March 2013 saw the release of Phil (Swill) Odgers' solo album, The Godforsaken Voyage, produced by Mick Glossop. On the day of release of The Godforsaken Voyage, The Men They Couldn't Hang joined Stiff Little Fingers for three weeks on their UK tour. This combined with several festival appearances in UK and German acted as a prelude to TMTCH's 30th anniversary in 2014.

2014 marked the band's 30th anniversary, and they released their ninth album, The Defiant.

In 2019, the band won Best Live Band in's annual awards, voted for by 10,000 registered subscribers to the folk website.

Lead singer Stefan Cush died on 5 February 2021, after suffering a heart attack.[2]

Album discography[edit]

Year Type Album Label
1985 Studio Night of a Thousand Candles Demon, IMP
1986 Studio How Green Is The Valley MCA
1988 Studio Waiting for Bonaparte Magnet, WEA
1989 Studio Silver Town Silvertone, Jive
1990 Studio Domino Club Silvertone, Jive
1991 Live Alive, Alive-O Fun After All
1996 Studio Never Born To Follow Demon
1997 Studio Six Pack Demon
1998 Compilation Majestic Grill: The Best of the Men They Couldn't Hang Demon
1999 Compilation The Mud, The Blood and the Beer (Best Of, Volume 2) Demon
2003 Studio The Cherry Red Jukebox Twah!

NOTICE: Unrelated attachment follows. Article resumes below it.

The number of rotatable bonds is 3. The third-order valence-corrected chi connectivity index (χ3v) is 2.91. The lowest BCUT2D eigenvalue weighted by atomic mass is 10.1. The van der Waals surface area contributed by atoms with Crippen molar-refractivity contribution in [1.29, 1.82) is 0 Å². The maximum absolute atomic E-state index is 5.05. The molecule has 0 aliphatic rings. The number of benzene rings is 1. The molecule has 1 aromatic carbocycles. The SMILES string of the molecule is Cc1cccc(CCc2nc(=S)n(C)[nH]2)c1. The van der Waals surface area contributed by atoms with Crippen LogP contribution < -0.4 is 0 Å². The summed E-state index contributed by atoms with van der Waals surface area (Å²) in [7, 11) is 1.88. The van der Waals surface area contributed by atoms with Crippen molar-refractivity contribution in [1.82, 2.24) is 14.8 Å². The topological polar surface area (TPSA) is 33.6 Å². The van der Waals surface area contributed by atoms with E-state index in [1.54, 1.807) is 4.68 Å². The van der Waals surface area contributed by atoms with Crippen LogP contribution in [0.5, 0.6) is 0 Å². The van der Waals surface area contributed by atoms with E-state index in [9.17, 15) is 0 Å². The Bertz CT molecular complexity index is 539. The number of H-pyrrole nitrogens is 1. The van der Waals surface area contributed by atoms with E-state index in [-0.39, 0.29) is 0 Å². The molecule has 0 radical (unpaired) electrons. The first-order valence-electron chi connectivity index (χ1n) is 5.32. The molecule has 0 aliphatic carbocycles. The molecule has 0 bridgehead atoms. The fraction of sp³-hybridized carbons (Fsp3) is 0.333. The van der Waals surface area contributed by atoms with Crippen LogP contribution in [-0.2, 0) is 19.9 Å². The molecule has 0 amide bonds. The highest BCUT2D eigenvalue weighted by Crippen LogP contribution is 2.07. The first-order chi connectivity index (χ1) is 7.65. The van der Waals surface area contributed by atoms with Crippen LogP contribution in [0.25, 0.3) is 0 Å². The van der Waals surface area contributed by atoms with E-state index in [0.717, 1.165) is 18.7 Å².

2005 Live Smugglers and Bounty Hunters Recall
2007 Studio Demos and Rarities Volume 1 Vinyl Star
2008 Studio Demos and Rarities Volume 2 Vinyl Star
2009 Studio Devil on the Wind Irregular Records
2011 Studio 5 Go Mad on the Other Side Vinyl Star
2014 Studio The Defiant Vinyl Star
2014 Live [LP Only] Dogs Eyes, Owl Meat And Man-Chop Secret Records
2014 Live [DVD + CD] Tales of Love & Hate Secret Records
2018 Studio [Vinyl & CD] Cock-a-Hoop Vinyl Star

Musical references[edit]

Canadian rock band The Tragically Hip make apparent reference to the band in the song "Bobcaygeon".

Shane MacGowan of the Pogues named an instrumental "Shanne Bradley", after the original bassist of The Men They Couldn't Hang and member of his previous band The Nipple Erectors. The track appeared on the 12" of "Fairytale of New York" and remastered versions of If I Should Fall from Grace with God CDs.


  1. ^ a b c d e f g h i j k l m n o Larkin, Colin, ed. (1997). The Virgin Encyclopedia of Popular Music (Concise ed.). Virgin Books. p. 834. ISBN 1-85227-745-9.
  2. ^ "Stefan Cush, singer for The Men They Couldn't Hang, dies aged 60". The Guardian. 6 February 2021. Retrieved 12 February 2021. CS1 maint: discouraged parameter (link)